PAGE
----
U.S. home prices in February rose at their fastest pace in 15 years as the COVID-19 pandemic accelerated the urge to move from urban apartments to suburban homes.
Home prices climbed 12% year over year in February, according to the national Case-Shiller index, making for the fastest increase since February 2006. Prices are now 29% above their 2006 peak.
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"The housing market is running full steam ahead," said Selma Hepp, deputy chief economist at CoreLogic.
The 20-City Composite rose 11.9% in February versus a year ago, up from 11.1% in the previous month.
All 20 of the index’s cities saw percentage gains over last year, led by Phoenix (+17.4%), San Diego (+17%) and Seattle (+15.4%). The smallest gains were in Chicago (+8.6%) and Las Vegas (+9.1%).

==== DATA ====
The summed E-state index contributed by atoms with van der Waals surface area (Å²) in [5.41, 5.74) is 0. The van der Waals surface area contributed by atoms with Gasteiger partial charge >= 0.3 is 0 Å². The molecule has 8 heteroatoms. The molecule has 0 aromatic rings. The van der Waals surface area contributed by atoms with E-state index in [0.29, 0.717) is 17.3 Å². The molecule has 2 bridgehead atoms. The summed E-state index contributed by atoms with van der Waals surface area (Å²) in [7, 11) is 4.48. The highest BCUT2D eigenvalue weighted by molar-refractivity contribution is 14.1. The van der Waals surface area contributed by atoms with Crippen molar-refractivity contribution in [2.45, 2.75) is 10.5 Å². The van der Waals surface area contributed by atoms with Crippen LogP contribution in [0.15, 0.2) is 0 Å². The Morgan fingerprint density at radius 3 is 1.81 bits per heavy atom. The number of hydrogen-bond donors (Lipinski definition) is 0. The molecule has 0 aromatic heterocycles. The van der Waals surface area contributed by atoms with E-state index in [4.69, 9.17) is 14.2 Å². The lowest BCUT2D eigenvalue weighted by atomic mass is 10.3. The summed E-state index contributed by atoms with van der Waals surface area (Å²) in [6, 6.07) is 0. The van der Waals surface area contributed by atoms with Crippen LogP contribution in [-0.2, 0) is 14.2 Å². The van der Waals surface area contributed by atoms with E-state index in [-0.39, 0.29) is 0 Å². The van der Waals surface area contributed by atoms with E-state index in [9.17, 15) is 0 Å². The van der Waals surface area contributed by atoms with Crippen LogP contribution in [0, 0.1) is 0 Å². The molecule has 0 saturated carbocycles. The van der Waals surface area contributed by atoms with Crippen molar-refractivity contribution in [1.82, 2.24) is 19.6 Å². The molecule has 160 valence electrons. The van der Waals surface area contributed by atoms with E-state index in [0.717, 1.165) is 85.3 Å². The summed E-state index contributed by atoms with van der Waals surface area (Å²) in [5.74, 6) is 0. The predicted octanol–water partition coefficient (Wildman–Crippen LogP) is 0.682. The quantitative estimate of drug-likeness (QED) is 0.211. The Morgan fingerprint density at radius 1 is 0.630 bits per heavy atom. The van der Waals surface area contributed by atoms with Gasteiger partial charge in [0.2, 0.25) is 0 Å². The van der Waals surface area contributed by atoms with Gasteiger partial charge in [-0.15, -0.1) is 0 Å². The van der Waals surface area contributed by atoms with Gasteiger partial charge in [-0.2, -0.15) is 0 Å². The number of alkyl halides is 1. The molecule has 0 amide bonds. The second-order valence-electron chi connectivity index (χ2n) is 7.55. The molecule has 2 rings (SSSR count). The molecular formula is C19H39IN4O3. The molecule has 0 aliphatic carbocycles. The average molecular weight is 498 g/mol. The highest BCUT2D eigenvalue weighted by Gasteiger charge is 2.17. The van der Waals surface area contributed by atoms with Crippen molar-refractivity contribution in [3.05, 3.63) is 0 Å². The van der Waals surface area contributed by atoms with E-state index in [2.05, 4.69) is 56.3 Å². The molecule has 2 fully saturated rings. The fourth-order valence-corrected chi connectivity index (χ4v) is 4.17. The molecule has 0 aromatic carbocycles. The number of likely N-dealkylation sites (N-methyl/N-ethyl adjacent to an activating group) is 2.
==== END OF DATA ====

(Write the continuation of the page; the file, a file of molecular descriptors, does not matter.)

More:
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Every region recorded double-digit percentage gains, paced by a 13% increase in the West and a 12.9% rise in the Southwest.
The price increases have been bolstered by continued signs of a strengthening U.S. economy, in addition to low mortgage rates and a shortage of homes available for sale.
However, surging prices won’t last forever, cautions Hepp.
"More for-sale inventories and a narrowing pool of potential buyers will likely slow the speeding train, providing a clearer vision of what’s ahead," she said.